The number of voters registering in a major party continues to decline in North Carolina, even as the total number of registered voters in continues to rise.
The number of registered Libertarians, 22,173, while still proportionally small, is an historic high for the party.
As of Nov. 2, there were 6,475,017 registered voters: 2,764,123 registered Democrats, 1,990,192 registered Republicans, 22,173 registered Libertarians, and 1,698,529 registered unaffiliated.
The decline in the percentage of voters registered as Republicans or Democrats reached a new record low of 42.69 percent. The number of unaffiliated voters is now at 26.23 percent and the Libertarian portion is at 0.34 percent.
The Democratic share of registered votes is now at a new record low of 42.69 percent, and the Republican portion is down to a low of 30.74 percent.
The significance of the growth in unaffiliated voters is made apparent by the fact that they outnumber the major party registered voters in half of the state's 100 counties. In three counties, Currituck, Transylvannia and Watauga, they outnumber both.
Unaffiliated voters are the second largest voting group in some of the state's most populous counties, including Durham, Cumberland, Mecklenburg, and Wake. In 34 counties they're second to the Democrats, and in 13 counties to the Republicans.
And in 20 other counties, unaffiliated voters are within five percent of overtaking either the Democrats or Republicans in voter registration.
“The precipitous rise of unaffiliated voters –that is, independent voters – speaks to the deep dissatisfaction among North Carolinians with parties in general, and the two major parties in particular,” notes Dr. Omar Ali, an historian and associate professor of African American Studies at the University of North Carolina Greensboro.
“I think the message coming from voters is the following: parties and their politicians are more concerned about getting themselves re-elected than representing the multiple interests of regular citizens. We declare our independence from the parties.”
Ali is co-founder of North Carolina Independents, a nonpartisan association of independent voters focused on political reform. The group is an affiliated of the national organization IndependentVoting.org.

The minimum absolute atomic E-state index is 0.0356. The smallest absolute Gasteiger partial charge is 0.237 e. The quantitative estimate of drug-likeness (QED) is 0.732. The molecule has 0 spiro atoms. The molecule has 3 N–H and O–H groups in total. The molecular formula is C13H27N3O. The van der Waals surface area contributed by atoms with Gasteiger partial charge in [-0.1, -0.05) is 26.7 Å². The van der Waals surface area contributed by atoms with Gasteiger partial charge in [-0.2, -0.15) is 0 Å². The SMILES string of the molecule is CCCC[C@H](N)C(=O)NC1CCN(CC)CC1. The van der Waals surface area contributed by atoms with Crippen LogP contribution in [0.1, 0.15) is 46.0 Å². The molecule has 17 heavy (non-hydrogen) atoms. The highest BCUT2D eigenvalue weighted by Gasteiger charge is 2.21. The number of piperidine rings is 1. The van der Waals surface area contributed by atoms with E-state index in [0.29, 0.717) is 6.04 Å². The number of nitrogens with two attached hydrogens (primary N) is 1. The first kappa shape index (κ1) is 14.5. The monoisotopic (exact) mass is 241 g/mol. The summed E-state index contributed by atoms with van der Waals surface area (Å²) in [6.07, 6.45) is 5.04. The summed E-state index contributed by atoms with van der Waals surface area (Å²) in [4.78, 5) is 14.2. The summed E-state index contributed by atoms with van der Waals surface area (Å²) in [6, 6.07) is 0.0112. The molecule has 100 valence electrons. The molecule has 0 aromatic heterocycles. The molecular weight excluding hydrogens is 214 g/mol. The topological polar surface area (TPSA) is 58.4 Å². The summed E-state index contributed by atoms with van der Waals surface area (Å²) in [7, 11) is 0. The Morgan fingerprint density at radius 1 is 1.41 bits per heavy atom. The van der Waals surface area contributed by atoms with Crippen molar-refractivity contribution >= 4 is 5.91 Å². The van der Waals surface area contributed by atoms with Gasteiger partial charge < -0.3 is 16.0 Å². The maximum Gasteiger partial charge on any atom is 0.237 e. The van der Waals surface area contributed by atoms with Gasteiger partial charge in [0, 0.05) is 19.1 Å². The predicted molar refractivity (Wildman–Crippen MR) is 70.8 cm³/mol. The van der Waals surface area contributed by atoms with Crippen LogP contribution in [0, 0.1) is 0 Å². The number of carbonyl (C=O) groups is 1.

The group is focused changing both the electoral process, to make it more inclusive of independent voters and candidates, and changing the way we talk about politics, to make it less divisive, antagonistic, and dogmatic, and more inclusive, open, and developmental.
“Changing both the structure of our electoral process to make it more inclusive of independent voters and candidates, even as we figure out new ways of talking about politics, is key to the structural and cultural and political changes we need in our state” Ali said.
NC Independents advocates for issues like ballot access reform, redistricting by a non-partisan body, and making election boards non-partisan.
Despite their numbers and dominance in many counties, in most elections no one can vote for an unaffiliated, or independent candidate in most elections because of North Carolina's restrictive ballot access laws.
For example, based on current registration numbers, an independent candidate for Wake County commissioner at-large will have to collect at least 25,920 valid signatures to get on the ballot, and pay the filing fee. That number will increase as voter registration increases, because it's based on four percent of the registered voters in the district. In contrast, all a Republican or Democrat will have to do is file for office and pay the filing fee.
An independent candidate for a statewide office, like governor, would have to collect more than 89,366 signatures, the same number required to put a new political party on the ballot.